Presentation Title

Lawyers in British and American Literature: Perceptions and Redemptions

Start Date

November 2016

End Date

November 2016

Location

HUB 260

Type of Presentation

Oral Talk

Abstract

The portrayals of lawyers in British and American literature have often been perceived as negative. But an examination of some of the most well known of these literary characters reveals that despite such negative perceptions, authors have often fitted them with many positive attributes. In British literature, although the Sergeant of the Law in Geoffrey Chaucer’s Canterbury Tales “semed bisier than he was,” he was also “war and wys,” “ful riche of excellence,” and “of greet reverence.” In The Merchant of Venice, Shakespeare fashions Portia as a woman who assumes the role of a lawyer for an altruistic purpose. The lawyer in Charles Dickens’ Bleak House seems cold-hearted and power-hungry, but Dickens gives him redeeming qualities-- portraying him as being highly respected and trustworthy as well. In American author Mark Twain’s Pudd’nhead Wilson, attorney David Wilson uses negative perceptions about lawyers to his advantage in the civil process of solving a murder. Harper Lee’s Atticus Finch in To Kill a Mockingbird is probably the most highly respected lawyer in all American literature, one who upholds the law in its most ideal form. In The Crucible, Arthur Miller gives us two lawyers: Hathorne, who is portrayed as being pious and trustworthy and Danforth, whose sole desire is to exercise his power and influence over others. The contrast between these two attorneys reflects the contrast that exists between the common perception and the actual portrayal of how these lawyers are characterized in literature.

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Nov 12th, 3:15 PM Nov 12th, 3:30 PM

Lawyers in British and American Literature: Perceptions and Redemptions

HUB 260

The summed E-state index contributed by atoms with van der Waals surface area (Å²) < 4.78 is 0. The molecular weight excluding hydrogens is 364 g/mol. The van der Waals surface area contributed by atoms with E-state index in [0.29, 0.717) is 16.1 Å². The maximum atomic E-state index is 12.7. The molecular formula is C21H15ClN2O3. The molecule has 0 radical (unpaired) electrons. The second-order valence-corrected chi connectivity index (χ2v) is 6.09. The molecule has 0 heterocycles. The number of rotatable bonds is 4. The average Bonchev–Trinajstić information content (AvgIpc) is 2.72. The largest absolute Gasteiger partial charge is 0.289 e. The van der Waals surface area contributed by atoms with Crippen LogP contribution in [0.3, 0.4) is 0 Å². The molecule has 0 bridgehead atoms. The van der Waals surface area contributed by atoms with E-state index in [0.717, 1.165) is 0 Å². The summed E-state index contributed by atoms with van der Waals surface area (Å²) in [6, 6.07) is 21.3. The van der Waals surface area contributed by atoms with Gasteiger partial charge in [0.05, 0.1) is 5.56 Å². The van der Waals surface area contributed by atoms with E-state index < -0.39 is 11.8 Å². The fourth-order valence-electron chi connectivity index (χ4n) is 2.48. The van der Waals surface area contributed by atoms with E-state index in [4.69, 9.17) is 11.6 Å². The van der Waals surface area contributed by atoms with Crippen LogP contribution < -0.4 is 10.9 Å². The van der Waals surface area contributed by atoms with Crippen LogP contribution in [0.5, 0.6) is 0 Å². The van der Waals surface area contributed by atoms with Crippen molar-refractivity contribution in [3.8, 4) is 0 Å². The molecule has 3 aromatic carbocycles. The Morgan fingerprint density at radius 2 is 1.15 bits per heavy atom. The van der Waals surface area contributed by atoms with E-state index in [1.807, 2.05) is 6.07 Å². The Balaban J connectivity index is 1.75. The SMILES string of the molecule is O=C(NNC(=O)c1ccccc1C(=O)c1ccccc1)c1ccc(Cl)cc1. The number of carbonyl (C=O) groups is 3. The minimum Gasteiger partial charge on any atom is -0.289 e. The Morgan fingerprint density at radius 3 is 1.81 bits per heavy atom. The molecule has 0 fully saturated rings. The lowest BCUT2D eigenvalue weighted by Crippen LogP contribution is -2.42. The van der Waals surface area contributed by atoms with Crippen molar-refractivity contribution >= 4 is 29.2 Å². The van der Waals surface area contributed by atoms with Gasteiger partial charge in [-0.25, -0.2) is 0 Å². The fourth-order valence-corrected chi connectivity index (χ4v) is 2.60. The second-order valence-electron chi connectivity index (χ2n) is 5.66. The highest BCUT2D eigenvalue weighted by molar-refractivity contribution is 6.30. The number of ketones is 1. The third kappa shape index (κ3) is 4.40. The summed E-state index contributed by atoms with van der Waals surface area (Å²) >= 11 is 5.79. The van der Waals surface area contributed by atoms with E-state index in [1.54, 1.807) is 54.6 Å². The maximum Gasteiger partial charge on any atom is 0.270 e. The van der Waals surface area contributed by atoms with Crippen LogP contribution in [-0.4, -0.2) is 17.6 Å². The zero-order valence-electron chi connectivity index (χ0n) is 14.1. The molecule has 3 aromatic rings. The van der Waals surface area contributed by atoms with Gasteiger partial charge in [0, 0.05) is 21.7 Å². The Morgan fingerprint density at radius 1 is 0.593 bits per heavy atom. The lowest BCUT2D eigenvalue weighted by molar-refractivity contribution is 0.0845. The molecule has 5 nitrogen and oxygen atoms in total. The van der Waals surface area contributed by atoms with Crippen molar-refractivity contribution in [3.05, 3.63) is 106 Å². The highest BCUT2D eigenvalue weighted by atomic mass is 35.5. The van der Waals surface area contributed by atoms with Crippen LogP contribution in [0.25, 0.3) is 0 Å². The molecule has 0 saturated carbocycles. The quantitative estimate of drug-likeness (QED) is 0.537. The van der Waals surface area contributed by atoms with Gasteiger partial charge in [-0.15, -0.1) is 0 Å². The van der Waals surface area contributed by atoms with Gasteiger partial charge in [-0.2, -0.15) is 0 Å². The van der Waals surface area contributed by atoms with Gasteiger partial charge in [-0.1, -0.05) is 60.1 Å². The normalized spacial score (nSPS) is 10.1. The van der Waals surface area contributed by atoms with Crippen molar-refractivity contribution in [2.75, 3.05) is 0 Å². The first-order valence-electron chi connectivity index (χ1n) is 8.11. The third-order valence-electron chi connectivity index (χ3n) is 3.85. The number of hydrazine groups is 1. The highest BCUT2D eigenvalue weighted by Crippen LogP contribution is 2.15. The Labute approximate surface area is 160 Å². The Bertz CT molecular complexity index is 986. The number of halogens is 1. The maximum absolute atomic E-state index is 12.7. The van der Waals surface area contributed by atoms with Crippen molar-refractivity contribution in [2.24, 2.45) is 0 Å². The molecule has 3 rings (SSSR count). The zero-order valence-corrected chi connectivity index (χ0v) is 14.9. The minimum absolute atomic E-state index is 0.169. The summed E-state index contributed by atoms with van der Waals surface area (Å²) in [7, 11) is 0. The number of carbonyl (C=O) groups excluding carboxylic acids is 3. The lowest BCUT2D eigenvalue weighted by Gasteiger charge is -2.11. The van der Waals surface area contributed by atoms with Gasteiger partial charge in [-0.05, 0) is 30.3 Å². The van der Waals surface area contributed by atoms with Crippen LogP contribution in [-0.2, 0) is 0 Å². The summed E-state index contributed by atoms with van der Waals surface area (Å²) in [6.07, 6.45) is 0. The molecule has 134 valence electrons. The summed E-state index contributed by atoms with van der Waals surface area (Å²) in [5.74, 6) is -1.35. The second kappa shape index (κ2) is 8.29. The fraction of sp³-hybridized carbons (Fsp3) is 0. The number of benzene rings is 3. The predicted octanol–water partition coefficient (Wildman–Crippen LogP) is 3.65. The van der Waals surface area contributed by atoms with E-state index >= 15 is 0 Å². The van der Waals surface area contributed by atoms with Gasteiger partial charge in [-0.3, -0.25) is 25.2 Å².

The portrayals of lawyers in British and American literature have often been perceived as negative. But an examination of some of the most well known of these literary characters reveals that despite such negative perceptions, authors have often fitted them with many positive attributes. In British literature, although the Sergeant of the Law in Geoffrey Chaucer’s Canterbury Tales “semed bisier than he was,” he was also “war and wys,” “ful riche of excellence,” and “of greet reverence.” In The Merchant of Venice, Shakespeare fashions Portia as a woman who assumes the role of a lawyer for an altruistic purpose. The lawyer in Charles Dickens’ Bleak House seems cold-hearted and power-hungry, but Dickens gives him redeeming qualities-- portraying him as being highly respected and trustworthy as well. In American author Mark Twain’s Pudd’nhead Wilson, attorney David Wilson uses negative perceptions about lawyers to his advantage in the civil process of solving a murder. Harper Lee’s Atticus Finch in To Kill a Mockingbird is probably the most highly respected lawyer in all American literature, one who upholds the law in its most ideal form. In The Crucible, Arthur Miller gives us two lawyers: Hathorne, who is portrayed as being pious and trustworthy and Danforth, whose sole desire is to exercise his power and influence over others. The contrast between these two attorneys reflects the contrast that exists between the common perception and the actual portrayal of how these lawyers are characterized in literature.